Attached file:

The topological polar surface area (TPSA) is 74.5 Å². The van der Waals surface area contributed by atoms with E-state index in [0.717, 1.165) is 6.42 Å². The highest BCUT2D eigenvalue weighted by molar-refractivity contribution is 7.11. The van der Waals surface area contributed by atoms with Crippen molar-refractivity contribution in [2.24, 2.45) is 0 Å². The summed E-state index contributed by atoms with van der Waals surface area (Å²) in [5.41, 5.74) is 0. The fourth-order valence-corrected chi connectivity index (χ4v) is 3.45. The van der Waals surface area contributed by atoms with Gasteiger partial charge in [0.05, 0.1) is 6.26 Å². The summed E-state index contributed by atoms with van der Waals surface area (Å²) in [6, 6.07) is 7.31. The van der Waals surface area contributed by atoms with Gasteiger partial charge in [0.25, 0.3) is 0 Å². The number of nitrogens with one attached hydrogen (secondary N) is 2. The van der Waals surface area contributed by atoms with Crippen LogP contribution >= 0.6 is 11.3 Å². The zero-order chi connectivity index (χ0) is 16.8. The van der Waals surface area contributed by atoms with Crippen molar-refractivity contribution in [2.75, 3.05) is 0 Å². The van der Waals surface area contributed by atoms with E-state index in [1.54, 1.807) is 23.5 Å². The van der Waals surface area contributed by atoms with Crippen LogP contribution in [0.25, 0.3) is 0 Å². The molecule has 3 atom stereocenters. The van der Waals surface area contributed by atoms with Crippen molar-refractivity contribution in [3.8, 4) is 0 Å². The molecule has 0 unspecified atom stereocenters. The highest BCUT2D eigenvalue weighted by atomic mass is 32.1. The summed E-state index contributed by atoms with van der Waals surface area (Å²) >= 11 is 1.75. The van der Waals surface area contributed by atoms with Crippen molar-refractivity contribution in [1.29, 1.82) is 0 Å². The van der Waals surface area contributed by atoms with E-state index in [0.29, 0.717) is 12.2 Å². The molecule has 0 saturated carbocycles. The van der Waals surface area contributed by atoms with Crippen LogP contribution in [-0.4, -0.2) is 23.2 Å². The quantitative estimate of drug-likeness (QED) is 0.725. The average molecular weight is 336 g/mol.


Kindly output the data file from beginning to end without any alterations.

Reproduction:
The topological polar surface area (TPSA) is 74.5 Å². The van der Waals surface area contributed by atoms with E-state index in [0.717, 1.165) is 6.42 Å². The highest BCUT2D eigenvalue weighted by molar-refractivity contribution is 7.11. The van der Waals surface area contributed by atoms with Crippen molar-refractivity contribution in [2.24, 2.45) is 0 Å². The summed E-state index contributed by atoms with van der Waals surface area (Å²) in [5.41, 5.74) is 0. The fourth-order valence-corrected chi connectivity index (χ4v) is 3.45. The van der Waals surface area contributed by atoms with Gasteiger partial charge in [0.05, 0.1) is 6.26 Å². The summed E-state index contributed by atoms with van der Waals surface area (Å²) in [6, 6.07) is 7.31. The van der Waals surface area contributed by atoms with Gasteiger partial charge in [0.25, 0.3) is 0 Å². The number of nitrogens with one attached hydrogen (secondary N) is 2. The van der Waals surface area contributed by atoms with Crippen LogP contribution >= 0.6 is 11.3 Å². The zero-order chi connectivity index (χ0) is 16.8. The van der Waals surface area contributed by atoms with Crippen molar-refractivity contribution in [2.75, 3.05) is 0 Å². The van der Waals surface area contributed by atoms with E-state index in [1.54, 1.807) is 23.5 Å². The van der Waals surface area contributed by atoms with Crippen LogP contribution in [0.25, 0.3) is 0 Å². The molecule has 3 atom stereocenters. The van der Waals surface area contributed by atoms with Crippen molar-refractivity contribution in [3.8, 4) is 0 Å². The molecule has 0 unspecified atom stereocenters. The highest BCUT2D eigenvalue weighted by atomic mass is 32.1. The summed E-state index contributed by atoms with van der Waals surface area (Å²) >= 11 is 1.75. The van der Waals surface area contributed by atoms with Crippen molar-refractivity contribution in [1.29, 1.82) is 0 Å². The van der Waals surface area contributed by atoms with E-state index in [0.29, 0.717) is 12.2 Å². The molecule has 0 saturated carbocycles. The van der Waals surface area contributed by atoms with Crippen LogP contribution in [-0.4, -0.2) is 23.2 Å². The quantitative estimate of drug-likeness (QED) is 0.725. The average molecular weight is 336 g/mol.